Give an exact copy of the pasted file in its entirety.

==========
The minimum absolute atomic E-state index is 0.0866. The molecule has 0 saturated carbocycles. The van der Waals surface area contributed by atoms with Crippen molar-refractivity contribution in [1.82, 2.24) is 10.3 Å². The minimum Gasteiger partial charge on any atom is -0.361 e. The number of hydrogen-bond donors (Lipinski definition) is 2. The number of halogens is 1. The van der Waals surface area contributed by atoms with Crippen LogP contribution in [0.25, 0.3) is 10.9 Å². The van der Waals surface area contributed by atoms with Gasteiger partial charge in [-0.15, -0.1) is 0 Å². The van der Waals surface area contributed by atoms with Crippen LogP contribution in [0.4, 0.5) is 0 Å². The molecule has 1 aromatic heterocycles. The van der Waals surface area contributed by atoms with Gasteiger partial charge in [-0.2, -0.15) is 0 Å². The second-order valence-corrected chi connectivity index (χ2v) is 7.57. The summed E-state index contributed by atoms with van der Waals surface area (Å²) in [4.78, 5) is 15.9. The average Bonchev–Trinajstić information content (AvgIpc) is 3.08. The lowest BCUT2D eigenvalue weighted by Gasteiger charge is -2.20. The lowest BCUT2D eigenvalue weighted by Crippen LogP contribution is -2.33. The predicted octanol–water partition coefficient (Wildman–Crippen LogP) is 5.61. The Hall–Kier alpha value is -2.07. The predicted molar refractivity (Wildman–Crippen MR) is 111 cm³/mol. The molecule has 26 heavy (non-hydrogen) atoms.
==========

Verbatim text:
The minimum absolute atomic E-state index is 0.0866. The molecule has 0 saturated carbocycles. The van der Waals surface area contributed by atoms with Crippen molar-refractivity contribution in [1.82, 2.24) is 10.3 Å². The minimum Gasteiger partial charge on any atom is -0.361 e. The number of hydrogen-bond donors (Lipinski definition) is 2. The number of halogens is 1. The van der Waals surface area contributed by atoms with Crippen LogP contribution in [0.25, 0.3) is 10.9 Å². The van der Waals surface area contributed by atoms with Gasteiger partial charge in [-0.15, -0.1) is 0 Å². The van der Waals surface area contributed by atoms with Crippen LogP contribution in [0.4, 0.5) is 0 Å². The molecule has 1 aromatic heterocycles. The van der Waals surface area contributed by atoms with Gasteiger partial charge in [-0.2, -0.15) is 0 Å². The second-order valence-corrected chi connectivity index (χ2v) is 7.57. The summed E-state index contributed by atoms with van der Waals surface area (Å²) in [4.78, 5) is 15.9. The average Bonchev–Trinajstić information content (AvgIpc) is 3.08. The lowest BCUT2D eigenvalue weighted by Gasteiger charge is -2.20. The lowest BCUT2D eigenvalue weighted by Crippen LogP contribution is -2.33. The predicted octanol–water partition coefficient (Wildman–Crippen LogP) is 5.61. The Hall–Kier alpha value is -2.07. The predicted molar refractivity (Wildman–Crippen MR) is 111 cm³/mol. The molecule has 26 heavy (non-hydrogen) atoms.